Winnipeg Free Press - PRINT EDITION
Posted: 02/22/2013 1:00 AM | Comments: 0
Crime thrillers set against the world of narcotics don't usually question the wisdom of contemporary law enforcement. The screen is generally filled with vicious bad guys -- usually Hispanics in designer duds sporting flashy armaments -- and beleaguered, outgunned cops, not as sartorially splendid, Miami Vice notwithstanding.
Whatever its faults -- and there are a few -- the movie Snitch does dare to suggest the war on drugs exacts collateral damage well beyond the traditional combatants.
Jason (Rafi Gavron) is a teenage kid finagled into accepting a shipment of ecstasy pills from his best friend. The shipment comes with a platoon of DEA agents who promptly arrest him. He is suddenly looking at a 10-year mandatory minimum prison sentence, unless he can deliver the goods on an actual drug dealer.
Since he doesn't actually know any drug dealers, and refuses to set up any of his friends in the way he was set up, it looks like Jason is going to serve some hard time.
Enter Jason's estranged dad, John Matthews (Dwayne Johnson), a construction company owner desperate to save his son. John decides that if his son can't deliver a drug lord, he will. John makes a deal with the ruthlessly ambitious district attorney (Susan Sarandon) and a weedy DEA agent (Barry Pepper).
To gain entrance to the criminal underworld, he drafts the help of Daniel (Jon Bernthal), an unwitting ex-con in his employ, to provide an introduction to a prize drug dealer.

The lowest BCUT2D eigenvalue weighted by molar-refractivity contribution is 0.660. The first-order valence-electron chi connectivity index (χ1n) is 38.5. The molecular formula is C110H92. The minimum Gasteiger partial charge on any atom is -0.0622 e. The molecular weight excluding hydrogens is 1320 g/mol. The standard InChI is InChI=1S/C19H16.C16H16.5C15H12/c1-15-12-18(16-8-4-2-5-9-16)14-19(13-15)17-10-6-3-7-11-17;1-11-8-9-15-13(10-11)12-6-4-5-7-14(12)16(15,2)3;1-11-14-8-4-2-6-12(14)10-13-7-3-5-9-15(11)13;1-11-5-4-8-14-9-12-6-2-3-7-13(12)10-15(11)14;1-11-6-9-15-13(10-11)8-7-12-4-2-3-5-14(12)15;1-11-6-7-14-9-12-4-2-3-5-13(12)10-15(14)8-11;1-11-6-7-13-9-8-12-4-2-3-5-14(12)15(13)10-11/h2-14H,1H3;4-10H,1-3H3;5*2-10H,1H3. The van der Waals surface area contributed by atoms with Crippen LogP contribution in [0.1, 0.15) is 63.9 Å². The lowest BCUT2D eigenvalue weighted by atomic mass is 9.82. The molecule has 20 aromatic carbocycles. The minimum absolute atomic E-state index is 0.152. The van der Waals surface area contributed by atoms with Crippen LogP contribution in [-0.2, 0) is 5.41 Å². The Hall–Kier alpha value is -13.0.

While desperate to leave his criminal past behind, Daniel agrees. But in carrying out this charade of a drug deal, they find themselves caught up with a bigger fish, a Mexican cartel boss (Benjamin Bratt) who proves to be irresistible to the DA.
John Matthews, regular guy, is now in well over his head.
The main problem with this scenario is that Dwayne Johnson does not pass as a regular anything. He has the pumped-up frame of a pro wrestler. And he has a CV filled with outsize action movies befitting his outsize action moves.
Johnson is admirably looking for a dramatic role that allows him to express something other than comic amazement (Race to Witch Mountain) or stern vengeance (Faster). Here, he gets to shed a manly tear and pretend to get beat up by some puny street hoodlums.
The problem is that he looks like Dwayne "The Rock" Johnson, and he simply can't pass muster as an average Joe. His screen presence is constantly fighting the image of normalcy. You might as well cast Roger Rabbit in the role and call the movie Undercover Bunny.
Otherwise, director Ric Roman Waugh (who co-scripted with Justin Haythe) has fashioned a decent enough thriller that pointedly suggests the war on drugs is hopelessly compromised, corrupt and unwinnable.
If Johnson had switched roles with, say, Barry Pepper, Waugh might have actually sold the premise.
Selected excerpts of reviews of Snitch:
Waugh is more interested in inspirational melodrama and clumsy social commentary than inrousing action.